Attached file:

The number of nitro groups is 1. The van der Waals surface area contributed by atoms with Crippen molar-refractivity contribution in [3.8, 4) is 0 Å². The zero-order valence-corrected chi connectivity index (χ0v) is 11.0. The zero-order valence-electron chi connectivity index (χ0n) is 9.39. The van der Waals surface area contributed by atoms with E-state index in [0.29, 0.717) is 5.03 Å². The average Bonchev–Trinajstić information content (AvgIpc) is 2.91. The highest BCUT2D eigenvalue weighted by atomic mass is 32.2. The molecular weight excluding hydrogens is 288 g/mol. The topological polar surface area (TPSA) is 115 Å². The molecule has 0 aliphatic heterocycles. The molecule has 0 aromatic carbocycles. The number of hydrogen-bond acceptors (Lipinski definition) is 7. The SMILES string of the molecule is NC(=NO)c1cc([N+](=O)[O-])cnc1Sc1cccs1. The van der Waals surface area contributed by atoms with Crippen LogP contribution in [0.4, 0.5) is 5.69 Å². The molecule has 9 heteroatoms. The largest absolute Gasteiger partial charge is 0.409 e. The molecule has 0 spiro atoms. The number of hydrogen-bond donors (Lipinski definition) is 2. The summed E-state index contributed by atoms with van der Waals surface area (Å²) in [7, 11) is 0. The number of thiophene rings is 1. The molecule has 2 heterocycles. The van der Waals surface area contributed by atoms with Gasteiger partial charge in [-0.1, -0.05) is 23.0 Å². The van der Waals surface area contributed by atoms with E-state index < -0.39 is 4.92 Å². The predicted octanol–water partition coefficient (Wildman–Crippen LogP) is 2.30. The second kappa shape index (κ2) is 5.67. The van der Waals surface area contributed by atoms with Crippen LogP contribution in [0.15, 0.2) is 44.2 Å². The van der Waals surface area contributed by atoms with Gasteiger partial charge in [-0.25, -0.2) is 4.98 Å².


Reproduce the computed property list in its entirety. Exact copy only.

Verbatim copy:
The number of nitro groups is 1. The van der Waals surface area contributed by atoms with Crippen molar-refractivity contribution in [3.8, 4) is 0 Å². The zero-order valence-corrected chi connectivity index (χ0v) is 11.0. The zero-order valence-electron chi connectivity index (χ0n) is 9.39. The van der Waals surface area contributed by atoms with E-state index in [0.29, 0.717) is 5.03 Å². The average Bonchev–Trinajstić information content (AvgIpc) is 2.91. The highest BCUT2D eigenvalue weighted by atomic mass is 32.2. The molecular weight excluding hydrogens is 288 g/mol. The topological polar surface area (TPSA) is 115 Å². The molecule has 0 aliphatic heterocycles. The molecule has 0 aromatic carbocycles. The number of hydrogen-bond acceptors (Lipinski definition) is 7. The SMILES string of the molecule is NC(=NO)c1cc([N+](=O)[O-])cnc1Sc1cccs1. The van der Waals surface area contributed by atoms with Crippen LogP contribution in [0.4, 0.5) is 5.69 Å². The molecule has 9 heteroatoms. The largest absolute Gasteiger partial charge is 0.409 e. The molecule has 0 spiro atoms. The number of hydrogen-bond donors (Lipinski definition) is 2. The summed E-state index contributed by atoms with van der Waals surface area (Å²) in [7, 11) is 0. The number of thiophene rings is 1. The molecule has 2 heterocycles. The van der Waals surface area contributed by atoms with Gasteiger partial charge in [-0.1, -0.05) is 23.0 Å². The van der Waals surface area contributed by atoms with E-state index < -0.39 is 4.92 Å². The predicted octanol–water partition coefficient (Wildman–Crippen LogP) is 2.30. The second kappa shape index (κ2) is 5.67. The van der Waals surface area contributed by atoms with Crippen LogP contribution in [0.15, 0.2) is 44.2 Å². The van der Waals surface area contributed by atoms with Gasteiger partial charge in [-0.25, -0.2) is 4.98 Å².